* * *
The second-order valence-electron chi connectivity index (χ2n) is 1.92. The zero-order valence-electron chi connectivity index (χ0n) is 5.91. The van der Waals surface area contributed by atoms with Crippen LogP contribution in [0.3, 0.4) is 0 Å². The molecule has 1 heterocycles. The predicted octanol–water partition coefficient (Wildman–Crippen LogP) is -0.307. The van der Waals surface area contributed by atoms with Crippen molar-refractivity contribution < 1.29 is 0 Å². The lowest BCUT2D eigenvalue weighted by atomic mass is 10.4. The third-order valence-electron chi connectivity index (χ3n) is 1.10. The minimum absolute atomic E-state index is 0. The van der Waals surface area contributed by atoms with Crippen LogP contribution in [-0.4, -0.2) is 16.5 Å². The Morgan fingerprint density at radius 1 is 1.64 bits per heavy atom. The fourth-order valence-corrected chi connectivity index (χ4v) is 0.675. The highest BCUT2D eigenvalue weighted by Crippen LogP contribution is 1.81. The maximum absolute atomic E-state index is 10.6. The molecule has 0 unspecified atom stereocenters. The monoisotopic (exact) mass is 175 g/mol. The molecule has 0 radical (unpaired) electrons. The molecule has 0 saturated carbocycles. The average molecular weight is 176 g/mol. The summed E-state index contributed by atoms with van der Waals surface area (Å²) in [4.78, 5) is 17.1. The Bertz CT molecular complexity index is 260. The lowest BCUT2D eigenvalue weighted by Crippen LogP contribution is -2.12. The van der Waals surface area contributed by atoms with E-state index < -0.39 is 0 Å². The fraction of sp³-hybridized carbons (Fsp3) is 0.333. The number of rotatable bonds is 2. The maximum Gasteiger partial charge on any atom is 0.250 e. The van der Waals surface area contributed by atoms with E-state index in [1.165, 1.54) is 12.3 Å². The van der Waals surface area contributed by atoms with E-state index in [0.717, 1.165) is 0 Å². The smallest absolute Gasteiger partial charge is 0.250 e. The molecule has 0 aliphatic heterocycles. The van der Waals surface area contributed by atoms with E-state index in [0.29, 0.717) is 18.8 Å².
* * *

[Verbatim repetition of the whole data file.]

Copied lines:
The second-order valence-electron chi connectivity index (χ2n) is 1.92. The zero-order valence-electron chi connectivity index (χ0n) is 5.91. The van der Waals surface area contributed by atoms with Crippen LogP contribution in [0.3, 0.4) is 0 Å². The molecule has 1 heterocycles. The predicted octanol–water partition coefficient (Wildman–Crippen LogP) is -0.307. The van der Waals surface area contributed by atoms with Crippen molar-refractivity contribution < 1.29 is 0 Å². The lowest BCUT2D eigenvalue weighted by atomic mass is 10.4. The third-order valence-electron chi connectivity index (χ3n) is 1.10. The minimum absolute atomic E-state index is 0. The van der Waals surface area contributed by atoms with Crippen LogP contribution in [-0.4, -0.2) is 16.5 Å². The Morgan fingerprint density at radius 1 is 1.64 bits per heavy atom. The fourth-order valence-corrected chi connectivity index (χ4v) is 0.675. The highest BCUT2D eigenvalue weighted by Crippen LogP contribution is 1.81. The maximum absolute atomic E-state index is 10.6. The molecule has 0 unspecified atom stereocenters. The monoisotopic (exact) mass is 175 g/mol. The molecule has 0 radical (unpaired) electrons. The molecule has 0 saturated carbocycles. The average molecular weight is 176 g/mol. The summed E-state index contributed by atoms with van der Waals surface area (Å²) in [4.78, 5) is 17.1. The Bertz CT molecular complexity index is 260. The lowest BCUT2D eigenvalue weighted by Crippen LogP contribution is -2.12. The van der Waals surface area contributed by atoms with E-state index < -0.39 is 0 Å². The fraction of sp³-hybridized carbons (Fsp3) is 0.333. The number of rotatable bonds is 2. The maximum Gasteiger partial charge on any atom is 0.250 e. The van der Waals surface area contributed by atoms with E-state index in [1.165, 1.54) is 12.3 Å². The van der Waals surface area contributed by atoms with E-state index in [0.717, 1.165) is 0 Å². The smallest absolute Gasteiger partial charge is 0.250 e. The molecule has 0 aliphatic heterocycles. The van der Waals surface area contributed by atoms with E-state index in [0.29, 0.717) is 18.8 Å².